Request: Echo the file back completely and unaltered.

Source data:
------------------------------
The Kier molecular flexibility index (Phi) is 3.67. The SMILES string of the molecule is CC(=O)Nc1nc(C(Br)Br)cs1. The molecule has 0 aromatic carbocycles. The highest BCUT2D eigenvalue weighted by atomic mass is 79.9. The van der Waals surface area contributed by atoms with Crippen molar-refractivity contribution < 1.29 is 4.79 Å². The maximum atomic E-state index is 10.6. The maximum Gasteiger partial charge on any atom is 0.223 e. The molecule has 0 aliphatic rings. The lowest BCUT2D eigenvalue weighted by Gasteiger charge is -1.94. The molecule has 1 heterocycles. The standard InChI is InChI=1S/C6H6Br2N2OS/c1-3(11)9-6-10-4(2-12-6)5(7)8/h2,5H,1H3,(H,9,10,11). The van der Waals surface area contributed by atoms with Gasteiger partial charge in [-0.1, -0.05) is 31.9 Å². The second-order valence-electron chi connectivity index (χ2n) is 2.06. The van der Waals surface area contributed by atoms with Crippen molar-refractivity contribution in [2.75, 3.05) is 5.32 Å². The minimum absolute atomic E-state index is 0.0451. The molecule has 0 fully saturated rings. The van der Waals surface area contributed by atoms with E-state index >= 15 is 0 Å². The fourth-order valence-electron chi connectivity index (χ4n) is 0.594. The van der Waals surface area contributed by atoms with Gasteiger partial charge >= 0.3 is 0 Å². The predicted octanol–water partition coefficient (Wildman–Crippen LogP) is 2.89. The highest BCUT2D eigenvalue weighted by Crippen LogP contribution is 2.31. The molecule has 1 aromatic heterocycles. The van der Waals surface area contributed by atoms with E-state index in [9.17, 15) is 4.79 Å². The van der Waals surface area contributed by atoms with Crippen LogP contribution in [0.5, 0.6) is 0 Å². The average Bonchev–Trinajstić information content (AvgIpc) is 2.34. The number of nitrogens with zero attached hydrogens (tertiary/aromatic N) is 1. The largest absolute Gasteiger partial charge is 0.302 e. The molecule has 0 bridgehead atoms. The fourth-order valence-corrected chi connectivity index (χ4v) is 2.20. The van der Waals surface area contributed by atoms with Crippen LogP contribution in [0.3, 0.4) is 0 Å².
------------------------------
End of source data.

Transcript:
The Kier molecular flexibility index (Phi) is 3.67. The SMILES string of the molecule is CC(=O)Nc1nc(C(Br)Br)cs1. The molecule has 0 aromatic carbocycles. The highest BCUT2D eigenvalue weighted by atomic mass is 79.9. The van der Waals surface area contributed by atoms with Crippen molar-refractivity contribution < 1.29 is 4.79 Å². The maximum atomic E-state index is 10.6. The maximum Gasteiger partial charge on any atom is 0.223 e. The molecule has 0 aliphatic rings. The lowest BCUT2D eigenvalue weighted by Gasteiger charge is -1.94. The molecule has 1 heterocycles. The standard InChI is InChI=1S/C6H6Br2N2OS/c1-3(11)9-6-10-4(2-12-6)5(7)8/h2,5H,1H3,(H,9,10,11). The van der Waals surface area contributed by atoms with Gasteiger partial charge in [-0.1, -0.05) is 31.9 Å². The second-order valence-electron chi connectivity index (χ2n) is 2.06. The van der Waals surface area contributed by atoms with Crippen molar-refractivity contribution in [2.75, 3.05) is 5.32 Å². The minimum absolute atomic E-state index is 0.0451. The molecule has 0 fully saturated rings. The van der Waals surface area contributed by atoms with E-state index >= 15 is 0 Å². The fourth-order valence-electron chi connectivity index (χ4n) is 0.594. The van der Waals surface area contributed by atoms with Gasteiger partial charge >= 0.3 is 0 Å². The predicted octanol–water partition coefficient (Wildman–Crippen LogP) is 2.89. The highest BCUT2D eigenvalue weighted by Crippen LogP contribution is 2.31. The molecule has 1 aromatic heterocycles. The van der Waals surface area contributed by atoms with E-state index in [9.17, 15) is 4.79 Å². The van der Waals surface area contributed by atoms with Crippen LogP contribution in [0.5, 0.6) is 0 Å². The average Bonchev–Trinajstić information content (AvgIpc) is 2.34. The number of nitrogens with zero attached hydrogens (tertiary/aromatic N) is 1. The largest absolute Gasteiger partial charge is 0.302 e. The molecule has 0 bridgehead atoms. The fourth-order valence-corrected chi connectivity index (χ4v) is 2.20. The van der Waals surface area contributed by atoms with Crippen LogP contribution in [0.3, 0.4) is 0 Å².